Foreign Policy Research Institute A Nation Must Think Before it Acts COVID-19: The Latest Front of the U.S-China Information War
COVID-19: The Latest Front of the U.S-China Information War

COVID-19: The Latest Front of the U.S-China Information War

Post by Will Marshall

March 26, 2020

Though previously under fire for attempting to cover up the spread of COVID-19 and implementing what some Western media outlets call “draconian” and “dystopian” measures to contain the virus, Beijing has recently begun to see success in its efforts to contain the spread of COVID-19. Meanwhile, Chinese state-sponsored media has increasingly sought to take control of the narrative around COVID-19 in the global marketplace of ideas, coordinating a targeted propaganda campaign contrasting China’s success in containing the virus’s spread with the escalating public health crisis in the U.S. As the epicenter of the global COVID-19 pandemic has inexorably shifted from China to North America and Europe, U.S. designation of Chinese state-sponsored media organizations as “foreign missions” and China’s decision to expel journalists from several respected American press outlets may only be the opening salvo of a new stage of the U.S-China information war.

Chinese state-controlled media appears to be pushing several preferred narratives about the pandemic, with the overall goal of shifting the international media in Beijing’s favor while simultaneously undermining the U.S. response. Outlets including the Global Times, Xinhua and the People’s Daily have drawn contrasts between America’s lack of available tests and medical shortages and China’s proactive efforts to keep global supply chains running. 

Outlets and officials, including vocal Foreign Ministry spokesperson Zhao Lijian have highlighted China’s willingness to provide aid to countries including Spain, Italy, Serbia, Malaysia and the Philippines, praising the Chinese Communist Party for its “boundless kindness” in its global relief efforts. Chinese state-sponsored media outlets, like the People’s Daily and the Global Times, also pushed a conspiracy propagated by Zhao that COVID-19 may have originated with the U.S. Army. (Another People’s Daily story about this conspiracy theory was the most-viewed story on the outlet’s website on March 25.) Read more about the shift in Chinese state media narratives and conspiracies about COVID-19 here.

Ironically, Beijing has propagated the notion that U.S. efforts to confront the virus have been hampered by Washington’s desire to use COVID-19 as a smokescreen to spread their anti-Chinese “political virus.” A Xinhua story labeled U.S. officials as “pernicious and puerile” and argued that smearing others will hinder international cooperation. Chinese state media also latched onto U.S. officials’ controversial labelling of the pandemic as a “Chinese virus.” The People’s Daily retaliated to this rhetoric, condemning the “virus of racism” emanating from the White House and suggesting that COVID-19 had precipitated a systematic stigmatization of Chinese-Americans and Asian-Americans in the U.S.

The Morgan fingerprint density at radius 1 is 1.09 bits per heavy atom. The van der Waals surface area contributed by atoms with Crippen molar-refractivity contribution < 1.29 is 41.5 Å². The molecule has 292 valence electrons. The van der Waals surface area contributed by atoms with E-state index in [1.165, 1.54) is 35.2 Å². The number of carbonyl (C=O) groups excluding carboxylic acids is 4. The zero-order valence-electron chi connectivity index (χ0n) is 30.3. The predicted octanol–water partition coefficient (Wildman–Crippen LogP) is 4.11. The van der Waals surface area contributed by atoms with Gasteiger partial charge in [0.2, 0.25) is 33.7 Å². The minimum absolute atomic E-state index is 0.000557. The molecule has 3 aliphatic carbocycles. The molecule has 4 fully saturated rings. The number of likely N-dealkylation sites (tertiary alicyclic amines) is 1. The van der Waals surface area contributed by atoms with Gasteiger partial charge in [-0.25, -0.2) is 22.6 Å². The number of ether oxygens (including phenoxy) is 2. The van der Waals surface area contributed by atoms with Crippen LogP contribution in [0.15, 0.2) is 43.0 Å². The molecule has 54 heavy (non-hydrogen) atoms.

What is most striking about all of this, however, is how closely China’s battle to control the narrative mirrors U.S. media coverage of the pandemic through the lens of Washington’s own geopolitical interests. U.S. media coverage of U.S.-China tensions about COVID-19 has varied in recent weeks, from speculating that the disease originated from a Chinese high-grade biological weapons facility near Wuhan to drawing attention to Beijing’s early censorship of whistleblower doctors like Li Wenliang to reporting that China may use the pandemic as a smokescreen to fast track the implementation of a police state via mass surveillance. 

As the propaganda war appears to be tipping in China’s favor, President Trump has become ever more strident in his desire to lay the blame for the crisis on Beijing’s doorstep, reflecting the bilateral nature of the escalating blame game between the U.S. and China. Even if neither side emerges as a clear winner of the COVID-19 propaganda war, Beijing will benefit from the moral equivalencies drawn between U.S. democracy and Chinese authoritarianism by many commentators, highlighting the “blame game” tactics and inflammatory rhetoric espoused by both sides, which paints two vastly differing governments under one broad brush. As COVID-19 continues to wreak havoc across the globe, U.S. policymakers must remain vigilant not to get drawn into this propaganda minefield.